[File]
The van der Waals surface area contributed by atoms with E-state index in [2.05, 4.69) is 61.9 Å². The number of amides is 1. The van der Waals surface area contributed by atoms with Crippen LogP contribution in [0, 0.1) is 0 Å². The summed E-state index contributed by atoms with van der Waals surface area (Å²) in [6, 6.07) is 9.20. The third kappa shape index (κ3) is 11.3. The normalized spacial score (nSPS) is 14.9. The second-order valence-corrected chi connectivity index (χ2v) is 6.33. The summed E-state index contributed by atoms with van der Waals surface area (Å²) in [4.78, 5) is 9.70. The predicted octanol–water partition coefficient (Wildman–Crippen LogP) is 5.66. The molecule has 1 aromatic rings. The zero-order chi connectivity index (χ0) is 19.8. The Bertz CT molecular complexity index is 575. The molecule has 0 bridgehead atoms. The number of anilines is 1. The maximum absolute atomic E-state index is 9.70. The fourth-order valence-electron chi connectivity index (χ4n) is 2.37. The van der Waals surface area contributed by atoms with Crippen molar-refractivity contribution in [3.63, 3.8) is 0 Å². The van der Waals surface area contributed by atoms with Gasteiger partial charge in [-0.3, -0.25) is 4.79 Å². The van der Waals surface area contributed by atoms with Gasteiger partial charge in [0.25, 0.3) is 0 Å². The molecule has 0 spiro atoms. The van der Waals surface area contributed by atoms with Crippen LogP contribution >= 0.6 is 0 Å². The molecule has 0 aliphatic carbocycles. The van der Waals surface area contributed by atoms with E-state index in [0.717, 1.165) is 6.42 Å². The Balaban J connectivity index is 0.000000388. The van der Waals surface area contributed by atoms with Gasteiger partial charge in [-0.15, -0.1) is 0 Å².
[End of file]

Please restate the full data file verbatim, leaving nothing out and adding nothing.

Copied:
The van der Waals surface area contributed by atoms with E-state index in [2.05, 4.69) is 61.9 Å². The number of amides is 1. The van der Waals surface area contributed by atoms with Crippen LogP contribution in [0, 0.1) is 0 Å². The summed E-state index contributed by atoms with van der Waals surface area (Å²) in [6, 6.07) is 9.20. The third kappa shape index (κ3) is 11.3. The normalized spacial score (nSPS) is 14.9. The second-order valence-corrected chi connectivity index (χ2v) is 6.33. The summed E-state index contributed by atoms with van der Waals surface area (Å²) in [4.78, 5) is 9.70. The predicted octanol–water partition coefficient (Wildman–Crippen LogP) is 5.66. The molecule has 1 aromatic rings. The zero-order chi connectivity index (χ0) is 19.8. The Bertz CT molecular complexity index is 575. The molecule has 0 bridgehead atoms. The number of anilines is 1. The maximum absolute atomic E-state index is 9.70. The fourth-order valence-electron chi connectivity index (χ4n) is 2.37. The van der Waals surface area contributed by atoms with Crippen molar-refractivity contribution in [3.63, 3.8) is 0 Å². The van der Waals surface area contributed by atoms with Gasteiger partial charge in [-0.3, -0.25) is 4.79 Å². The van der Waals surface area contributed by atoms with Gasteiger partial charge in [0.25, 0.3) is 0 Å². The molecule has 0 spiro atoms. The van der Waals surface area contributed by atoms with Crippen LogP contribution >= 0.6 is 0 Å². The molecule has 0 aliphatic carbocycles. The van der Waals surface area contributed by atoms with E-state index in [0.717, 1.165) is 6.42 Å². The Balaban J connectivity index is 0.000000388. The van der Waals surface area contributed by atoms with Gasteiger partial charge in [-0.15, -0.1) is 0 Å².